We found a 3.4% utilization rate for referral for imaging, which is lower than the previously reported 12% utilization at the same teaching institution [8] and the reported range between 8 and 33% for lumbar imaging utilization in other chiropractic teaching clinics [8, 16, 26]. Our utilization rate is also considerably lower than the 40% utilization rate reported in Canadian and American field chiropractors referring patients for radiographs with non-specific LBP [17], but similar to the 3% reported by French et al. in 2022 in a clinical trial aimed to reduce inappropriate imaging in primary care [19]. Possible explanations for the lower rate at our chiropractic institution include organizational emphasis and implementation of guidelines [6, 8, 19, 27, 28], teaching an evidence-based curriculum, discouraging routine and repeat radiographic examinations in the absence of red flags [6, 16, 28, 29], and potential under-use [4]. In contrast, chiropractors in private practice may be inclined to order imaging in patients with non-specific LBP due to perceived risks associated with treatment, fear of litigation, monitoring patients’ conditions and limit patient complaints [6, 7, 17]. In our study, 29% of patients referred for imaging (5 out of 17) had clinically significant pathology: 3 had confirmed spinal fractures, one had a degenerative spondylolisthesis, and one had a lumbar disc herniation. Assuming appropriateness of imaging and no underutilization, then this is slightly higher than a recent study from Australia that reported clinically significant pathology in 13% (19 out of 145 recommended for imaging) of those who had imaging obtained of their lumbar spine [16].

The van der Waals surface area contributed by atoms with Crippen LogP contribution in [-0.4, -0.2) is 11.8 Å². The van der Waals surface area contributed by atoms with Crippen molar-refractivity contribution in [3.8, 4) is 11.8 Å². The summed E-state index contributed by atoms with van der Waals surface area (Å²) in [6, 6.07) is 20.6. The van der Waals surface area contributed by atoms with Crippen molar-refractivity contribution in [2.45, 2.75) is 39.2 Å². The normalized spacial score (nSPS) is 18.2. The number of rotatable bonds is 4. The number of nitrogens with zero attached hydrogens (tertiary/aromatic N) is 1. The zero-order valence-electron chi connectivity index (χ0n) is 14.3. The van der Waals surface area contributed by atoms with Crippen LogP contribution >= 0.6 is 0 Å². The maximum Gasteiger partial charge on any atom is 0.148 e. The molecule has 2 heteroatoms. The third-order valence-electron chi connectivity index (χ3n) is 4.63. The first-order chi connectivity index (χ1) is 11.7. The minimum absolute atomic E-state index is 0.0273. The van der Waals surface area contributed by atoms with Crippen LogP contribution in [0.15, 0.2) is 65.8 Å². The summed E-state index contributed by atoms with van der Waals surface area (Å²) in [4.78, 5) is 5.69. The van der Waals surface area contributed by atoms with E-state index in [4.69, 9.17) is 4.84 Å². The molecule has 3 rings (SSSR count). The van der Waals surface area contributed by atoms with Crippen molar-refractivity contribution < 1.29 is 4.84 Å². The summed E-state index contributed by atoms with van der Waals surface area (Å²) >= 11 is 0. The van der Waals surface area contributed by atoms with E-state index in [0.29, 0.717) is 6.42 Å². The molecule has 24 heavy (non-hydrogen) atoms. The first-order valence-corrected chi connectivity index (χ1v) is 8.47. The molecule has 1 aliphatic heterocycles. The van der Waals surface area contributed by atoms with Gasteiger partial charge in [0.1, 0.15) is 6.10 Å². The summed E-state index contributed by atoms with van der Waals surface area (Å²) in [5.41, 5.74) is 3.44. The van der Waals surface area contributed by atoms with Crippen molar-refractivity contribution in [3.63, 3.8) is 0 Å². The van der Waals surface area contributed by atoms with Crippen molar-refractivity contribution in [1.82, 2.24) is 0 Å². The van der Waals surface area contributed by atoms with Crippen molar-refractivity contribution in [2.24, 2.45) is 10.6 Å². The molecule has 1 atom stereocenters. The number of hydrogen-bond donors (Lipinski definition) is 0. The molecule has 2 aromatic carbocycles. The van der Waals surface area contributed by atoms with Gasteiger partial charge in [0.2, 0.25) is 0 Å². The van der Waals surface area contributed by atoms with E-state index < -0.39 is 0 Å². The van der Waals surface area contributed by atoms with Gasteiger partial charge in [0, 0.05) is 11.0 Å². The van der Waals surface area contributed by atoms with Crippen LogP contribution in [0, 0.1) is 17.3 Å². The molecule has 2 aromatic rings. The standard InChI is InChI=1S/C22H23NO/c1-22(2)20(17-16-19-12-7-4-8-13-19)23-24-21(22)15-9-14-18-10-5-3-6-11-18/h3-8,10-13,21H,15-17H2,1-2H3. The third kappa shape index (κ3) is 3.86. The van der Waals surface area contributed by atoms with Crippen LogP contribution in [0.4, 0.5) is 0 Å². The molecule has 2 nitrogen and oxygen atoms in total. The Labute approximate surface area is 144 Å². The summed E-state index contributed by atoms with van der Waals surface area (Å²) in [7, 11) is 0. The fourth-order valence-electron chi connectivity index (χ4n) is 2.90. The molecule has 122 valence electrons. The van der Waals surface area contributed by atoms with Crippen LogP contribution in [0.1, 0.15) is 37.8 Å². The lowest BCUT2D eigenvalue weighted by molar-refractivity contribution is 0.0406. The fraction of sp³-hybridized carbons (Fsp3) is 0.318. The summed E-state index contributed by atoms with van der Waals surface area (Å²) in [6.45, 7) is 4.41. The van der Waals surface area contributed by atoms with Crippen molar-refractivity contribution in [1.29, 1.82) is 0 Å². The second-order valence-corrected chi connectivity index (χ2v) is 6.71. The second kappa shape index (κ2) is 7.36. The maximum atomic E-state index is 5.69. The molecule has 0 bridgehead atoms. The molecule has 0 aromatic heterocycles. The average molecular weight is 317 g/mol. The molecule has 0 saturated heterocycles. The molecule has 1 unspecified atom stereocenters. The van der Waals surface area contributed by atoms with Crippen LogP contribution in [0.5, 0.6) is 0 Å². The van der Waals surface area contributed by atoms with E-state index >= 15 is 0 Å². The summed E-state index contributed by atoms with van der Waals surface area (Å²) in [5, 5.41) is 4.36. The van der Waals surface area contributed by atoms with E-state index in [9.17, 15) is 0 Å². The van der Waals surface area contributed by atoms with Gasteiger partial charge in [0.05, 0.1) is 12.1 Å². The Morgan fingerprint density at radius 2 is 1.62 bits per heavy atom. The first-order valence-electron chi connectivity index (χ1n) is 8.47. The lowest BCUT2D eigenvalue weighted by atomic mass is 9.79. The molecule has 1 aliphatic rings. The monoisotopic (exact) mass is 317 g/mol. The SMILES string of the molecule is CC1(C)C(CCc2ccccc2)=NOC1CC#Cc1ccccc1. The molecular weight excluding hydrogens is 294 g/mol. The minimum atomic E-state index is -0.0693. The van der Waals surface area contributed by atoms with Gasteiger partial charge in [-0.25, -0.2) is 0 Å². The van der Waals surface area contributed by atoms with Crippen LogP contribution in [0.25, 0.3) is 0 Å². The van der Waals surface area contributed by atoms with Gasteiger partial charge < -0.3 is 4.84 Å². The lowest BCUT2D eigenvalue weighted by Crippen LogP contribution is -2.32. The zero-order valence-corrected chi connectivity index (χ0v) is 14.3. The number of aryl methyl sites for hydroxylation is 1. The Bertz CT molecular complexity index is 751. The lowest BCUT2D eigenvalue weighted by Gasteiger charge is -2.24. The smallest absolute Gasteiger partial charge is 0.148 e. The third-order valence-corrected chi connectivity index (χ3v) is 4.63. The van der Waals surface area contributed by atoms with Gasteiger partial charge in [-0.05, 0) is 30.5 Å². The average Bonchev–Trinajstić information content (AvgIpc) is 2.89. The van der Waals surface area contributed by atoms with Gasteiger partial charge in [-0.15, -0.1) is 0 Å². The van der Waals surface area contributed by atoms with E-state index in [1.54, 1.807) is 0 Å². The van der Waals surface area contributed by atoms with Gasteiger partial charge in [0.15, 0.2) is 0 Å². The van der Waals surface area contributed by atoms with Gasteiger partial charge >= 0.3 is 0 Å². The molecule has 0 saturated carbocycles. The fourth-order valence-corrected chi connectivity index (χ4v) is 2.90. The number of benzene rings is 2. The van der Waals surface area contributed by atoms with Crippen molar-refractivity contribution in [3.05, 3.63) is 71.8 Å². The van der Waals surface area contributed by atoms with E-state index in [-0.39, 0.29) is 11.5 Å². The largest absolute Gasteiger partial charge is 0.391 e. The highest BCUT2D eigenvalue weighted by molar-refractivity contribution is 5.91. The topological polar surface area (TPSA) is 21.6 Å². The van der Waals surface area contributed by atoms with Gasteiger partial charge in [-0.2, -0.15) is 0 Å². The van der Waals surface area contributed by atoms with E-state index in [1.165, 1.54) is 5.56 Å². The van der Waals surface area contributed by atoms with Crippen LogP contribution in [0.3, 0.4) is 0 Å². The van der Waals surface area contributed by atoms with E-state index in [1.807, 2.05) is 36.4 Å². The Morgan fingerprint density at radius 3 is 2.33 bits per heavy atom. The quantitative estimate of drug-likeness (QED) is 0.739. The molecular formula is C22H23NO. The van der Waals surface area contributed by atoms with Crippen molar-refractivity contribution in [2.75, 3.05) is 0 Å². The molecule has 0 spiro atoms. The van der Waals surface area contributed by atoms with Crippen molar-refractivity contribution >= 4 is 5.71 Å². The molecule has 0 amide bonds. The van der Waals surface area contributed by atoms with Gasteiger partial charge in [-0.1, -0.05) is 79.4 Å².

Strengths and limitations

A strength of our study was that patient files were audited for a maximum to seven weeks to simulate a realistic course of care and enable monitoring of patient symptoms and response to treatment, including future decisions to image. Furthermore, an historical study design prevented any potential confounding bias from clinicians or interns changing their behaviour from a prior knowledge of the study. A limitation of our study was the challenges of interpreting the unique styles of clinical note taking in an EHR by interns/clinicians, and not clarifying ambiguous statements, thereby, possibly missing or miscoding red flags when extracting the data. However, in an effort to minimize potential misscoding, a second trained abstractor audited 40% of the patient files; however, we did not calculate kappa due to the extent of variables collected. We may also have misclassified or missed identifying eligible patients because of being limited to billing codes as opposed to identifying diagnostic codes in the EHR. Furthermore our study was conducted at a teaching institution and the results may not be generalizable to practicing chiropractors. Lastly, most red flags reported in the referent guideline are not standardized across other imaging guidelines or countries, no definitions were provided for the red flags (e.g. what constitutes “minor trauma”) nor the minimum number of red flags that suggest imaging should be obtained. Thus, we defined the red flags to ensure consistency throughout data extraction, and held weekly team meetings to review ambigious or complex files. It is possible during this process we interpreted patient symptomatology differently from what the guidline authors intended or the interpretation by the treating intern/clinician. We also are limited in identifying if true serious pathology was present in patients who were not referred for imaging. Finally, the referent guideline is dated and more recent research has questioned the accuracy of the red flags included in this guideline in identifying serious pathology [1, 2, 4, 23,24,25].